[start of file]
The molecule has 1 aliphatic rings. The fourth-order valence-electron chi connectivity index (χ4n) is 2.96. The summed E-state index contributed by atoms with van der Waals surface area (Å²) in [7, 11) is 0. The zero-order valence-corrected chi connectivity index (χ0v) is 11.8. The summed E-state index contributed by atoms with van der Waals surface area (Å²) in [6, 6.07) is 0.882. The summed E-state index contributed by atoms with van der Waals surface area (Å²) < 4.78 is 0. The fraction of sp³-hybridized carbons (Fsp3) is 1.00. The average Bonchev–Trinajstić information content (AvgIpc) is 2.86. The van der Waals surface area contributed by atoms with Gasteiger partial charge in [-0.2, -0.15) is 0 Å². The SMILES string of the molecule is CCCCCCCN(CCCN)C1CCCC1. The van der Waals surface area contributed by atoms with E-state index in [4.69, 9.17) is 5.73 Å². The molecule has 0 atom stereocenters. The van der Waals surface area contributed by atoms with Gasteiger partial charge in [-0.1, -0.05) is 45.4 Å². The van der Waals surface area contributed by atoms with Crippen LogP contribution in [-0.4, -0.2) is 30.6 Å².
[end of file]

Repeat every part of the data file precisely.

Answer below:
The molecule has 1 aliphatic rings. The fourth-order valence-electron chi connectivity index (χ4n) is 2.96. The summed E-state index contributed by atoms with van der Waals surface area (Å²) in [7, 11) is 0. The zero-order valence-corrected chi connectivity index (χ0v) is 11.8. The summed E-state index contributed by atoms with van der Waals surface area (Å²) in [6, 6.07) is 0.882. The summed E-state index contributed by atoms with van der Waals surface area (Å²) < 4.78 is 0. The fraction of sp³-hybridized carbons (Fsp3) is 1.00. The average Bonchev–Trinajstić information content (AvgIpc) is 2.86. The van der Waals surface area contributed by atoms with Gasteiger partial charge in [-0.2, -0.15) is 0 Å². The SMILES string of the molecule is CCCCCCCN(CCCN)C1CCCC1. The van der Waals surface area contributed by atoms with E-state index in [4.69, 9.17) is 5.73 Å². The molecule has 0 atom stereocenters. The van der Waals surface area contributed by atoms with Gasteiger partial charge in [-0.1, -0.05) is 45.4 Å². The van der Waals surface area contributed by atoms with Crippen LogP contribution in [-0.4, -0.2) is 30.6 Å².